The PRA states that it interprets "incontrovertible" to mean that the "wording of the guarantee should be clear and unambiguous, and leave no practical scope for the guarantor to dispute, contest, and challenge or otherwise seek to be released from, or reduce, their liability". This definition is of particular assistance, since "incontrovertible" is otherwise not defined in the CRR, although in itself it does not appear to change (in any material way) the way that legal opinions have generally been drafted through market practice.

The PRA states that it expects firms to consider the terms of the guarantee itself, the remedies available under applicable law and whether there are scenarios in which the guarantor could, in practice, successfully seek to reduce or be released from liability under the guarantee. Again, this goes beyond mere "legal scope" to reduce liability or be released from liability (ie through terms in the guarantee itself or by the operation of law) and looks at the practical factors. The PRA, however, does not provide examples of what such "practical scope" might extend to.

Guarantor obliged to pay out in a timely manner

The PRA clarifies its interpretation of this provision as including the further condition that "the firm must have the right to pursue, in a timely manner, the guarantor for any monies due under the guarantee, and that payment shall not be subject to the firm first having to pursue the defaulting obligor for recovery".

In respect of this, our view is that one of the key aspects of this Consultation Paper is the sentence that follows: “the PRA would expect firms to review existing agreements to ensure that they do not contain such clauses, or clauses that could be construed this way”. Such an expectation could incur a cost to firms in reviewing relevant guarantees and legal opinions previously given.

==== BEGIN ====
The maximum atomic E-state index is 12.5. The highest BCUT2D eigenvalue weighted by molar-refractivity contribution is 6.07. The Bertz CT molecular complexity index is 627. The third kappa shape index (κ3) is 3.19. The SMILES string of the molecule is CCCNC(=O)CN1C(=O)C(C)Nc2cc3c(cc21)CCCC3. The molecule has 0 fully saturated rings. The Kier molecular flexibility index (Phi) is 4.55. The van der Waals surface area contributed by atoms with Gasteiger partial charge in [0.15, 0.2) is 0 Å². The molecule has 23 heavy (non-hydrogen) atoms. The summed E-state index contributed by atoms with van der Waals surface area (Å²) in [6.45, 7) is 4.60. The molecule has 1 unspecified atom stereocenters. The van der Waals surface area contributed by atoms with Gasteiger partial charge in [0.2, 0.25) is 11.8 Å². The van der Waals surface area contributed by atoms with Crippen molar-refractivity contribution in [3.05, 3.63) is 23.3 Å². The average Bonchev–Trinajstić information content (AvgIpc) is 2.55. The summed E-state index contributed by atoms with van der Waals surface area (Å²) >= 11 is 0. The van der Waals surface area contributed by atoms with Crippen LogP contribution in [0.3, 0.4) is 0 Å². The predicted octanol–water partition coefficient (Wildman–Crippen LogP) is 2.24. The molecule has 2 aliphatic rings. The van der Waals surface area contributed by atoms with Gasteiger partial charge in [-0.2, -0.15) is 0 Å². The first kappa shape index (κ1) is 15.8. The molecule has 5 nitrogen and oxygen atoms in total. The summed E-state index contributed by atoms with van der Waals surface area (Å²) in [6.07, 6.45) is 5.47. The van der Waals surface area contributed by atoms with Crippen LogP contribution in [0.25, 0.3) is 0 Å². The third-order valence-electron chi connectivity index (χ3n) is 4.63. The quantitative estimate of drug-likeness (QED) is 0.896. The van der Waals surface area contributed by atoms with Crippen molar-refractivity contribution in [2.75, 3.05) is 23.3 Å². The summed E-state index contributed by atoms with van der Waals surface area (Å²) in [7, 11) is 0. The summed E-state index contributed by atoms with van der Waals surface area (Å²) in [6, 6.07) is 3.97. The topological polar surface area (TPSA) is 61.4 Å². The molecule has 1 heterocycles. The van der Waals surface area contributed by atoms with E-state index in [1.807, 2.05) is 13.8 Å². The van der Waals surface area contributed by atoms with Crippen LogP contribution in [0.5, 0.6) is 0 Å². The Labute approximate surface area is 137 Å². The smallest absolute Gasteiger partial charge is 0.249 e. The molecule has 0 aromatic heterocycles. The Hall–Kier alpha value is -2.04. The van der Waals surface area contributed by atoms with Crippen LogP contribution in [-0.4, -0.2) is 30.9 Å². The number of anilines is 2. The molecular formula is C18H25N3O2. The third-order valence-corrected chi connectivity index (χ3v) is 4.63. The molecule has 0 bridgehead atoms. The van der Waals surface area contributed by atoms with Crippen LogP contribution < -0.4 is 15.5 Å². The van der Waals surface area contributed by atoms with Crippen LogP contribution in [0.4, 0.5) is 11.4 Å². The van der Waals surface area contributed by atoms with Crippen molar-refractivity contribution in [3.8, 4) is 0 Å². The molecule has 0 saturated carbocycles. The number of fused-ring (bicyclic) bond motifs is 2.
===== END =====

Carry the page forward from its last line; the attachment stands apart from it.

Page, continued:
The PRA also clarifies that it interprets "in a timely manner" to mean that the guarantor is obliged, contractually, to pay out without delay and within days, but not weeks or months, of the date on which the obligor fails to make payment due under the claim in respect of which the protection is provided.

The PRA considers the "only' exceptions to these timescales are:

  • For guarantees covering residential mortgage loans, where the CRR specifically provides that the protection may pay out within 24 months (CRR Article 215(1)(a))
  • Where provisional payments are made under guarantees provided by mutual guarantee schemes or by public sector bodies (CRR Article 215(2)), and
  • Where CRR Part Three, Title II, Chapter 4 is applied in respect of a securitisation position in the different context of CRR Part Three, Title II, Chapter 5 (Securitisation)

Where certain types of payment are excluded, the value of the guarantee is adjusted

Article 215(1)(c) CRR allows for "certain types of payment" to be excluded from the guarantee, but if this is done, the value of the guarantee must be adjusted by the firm to reflect the "limited coverage". The PRA gives more guidance about the "certain types of payment" that can be excluded from the guarantee and "limited coverage" that the guarantee offers.

The PRA considers that, in the context of Article 215(1)(c) CRR, "limited coverage" refers to a quantifiable portion of the exposure. The ‘certain types of payment’ refer to different sums the obligor may be required to pay to the firm under the contract (such as the principal, interest, margin payments, fees and charges). For example, it contemplates a guarantor guaranteeing non-payment of principal, but not interest payments due by the obligor, or both principal and interest payments, but not fees or other charges.